Bennett College, formerly the Bennett School for Girls, was once a prestigious private all-girls school. It educated the daughters of America’s most prominent families, including Betsy Bloomingdale and Judi Andersen. Unfortunately, crippling debt and a rise in the popularity of co-ed schooling led to its closure in 1978, leaving behind a haunting abandoned space that Antiquity Echoes has explored.
A fabulous hotel opens (and closes) to the public
The most iconic building at Bennett College was Halcyon Hall. It was built in 1893 by wealthy New York publisher H.J. Davison Jr. and designed by James E. Ware. The impressive 200-room structure was five stories tall, with a basement and sub-basement, and featured dark wood paneling and stone reminiscent of the popular Queen Anne style.
The hotel was built in the affluent town of Millbrook, New York. The intention was for it to be part lodgings, part museum, with Davison Jr. filling it with the books and worldly artifacts he’d collected over the years.
Unfortunately, the hotel was a failure and fell into debt. It officially closed its doors in 1901, never reaching the luxury clientele Davison Jr. had hoped. He wasn’t the only hotel owner whose endeavors failed to catch on, however, as shown in Rusty Tagliareni and Christina Mathews’ book, Abandoned Resorts of the Northeast (America Through Time).
Halcyon Hall had a second chance at life in 1907, when it was bought by May F. Bennett, founder of Irvington’s Bennett School for Girls. She’d run the educational institution since 1890 and was looking to move to a new location. The 22-acre lot in Millbrook appeared to be just the place she was looking for.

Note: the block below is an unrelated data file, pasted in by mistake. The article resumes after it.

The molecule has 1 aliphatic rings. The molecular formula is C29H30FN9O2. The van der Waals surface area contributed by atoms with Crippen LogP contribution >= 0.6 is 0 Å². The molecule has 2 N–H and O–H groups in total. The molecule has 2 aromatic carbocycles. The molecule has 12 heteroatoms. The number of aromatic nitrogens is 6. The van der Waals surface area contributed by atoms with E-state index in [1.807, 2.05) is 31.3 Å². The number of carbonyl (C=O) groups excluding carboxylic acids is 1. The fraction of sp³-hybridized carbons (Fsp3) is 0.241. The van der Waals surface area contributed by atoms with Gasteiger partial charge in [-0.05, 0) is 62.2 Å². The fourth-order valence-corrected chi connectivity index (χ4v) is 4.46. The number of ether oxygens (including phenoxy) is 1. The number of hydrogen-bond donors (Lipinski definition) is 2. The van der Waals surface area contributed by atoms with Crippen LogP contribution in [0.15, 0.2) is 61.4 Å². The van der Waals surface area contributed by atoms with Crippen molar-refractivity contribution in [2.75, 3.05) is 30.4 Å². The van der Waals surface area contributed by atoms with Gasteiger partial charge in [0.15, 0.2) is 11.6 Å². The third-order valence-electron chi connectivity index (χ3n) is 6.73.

The campus undergoes renovations
At the time of Halcyon Hall’s purchase, the Bennett School for Girls had an enrolment of 120 and a faculty of 29. It offered a unique education, with four years of high school and two additional years of higher-level study. Eventually, Bennett dropped the secondary school grades and transformed into a junior college. From then on, it was known as Bennett College.
Halcyon Hall was used as the campus’ main building, with room for student dormitories, classrooms, and other facilities. It also featured horse stables, a chapel and an outdoor theater, with more buildings being constructed on the property as time went on.
In 1926, the northern service wing, which formed a portion of the courtyard, was demolished and replaced with Gage Hall. It was initially home to additional dormitories, before being converted into classrooms and offices.
The 1950s saw more additions, including the stucco Alumnae Hall in the west wing dormitory and the campus library, which was built in 1956 out of the east wall of Gage Hall.
A school for the privileged
Those attending Bennett College were often from exceptionally prominent American families. While there, they studied subjects like art, equine studies, child development, history, literature, drama, fashion and interior design, music, modern languages, and domestic science.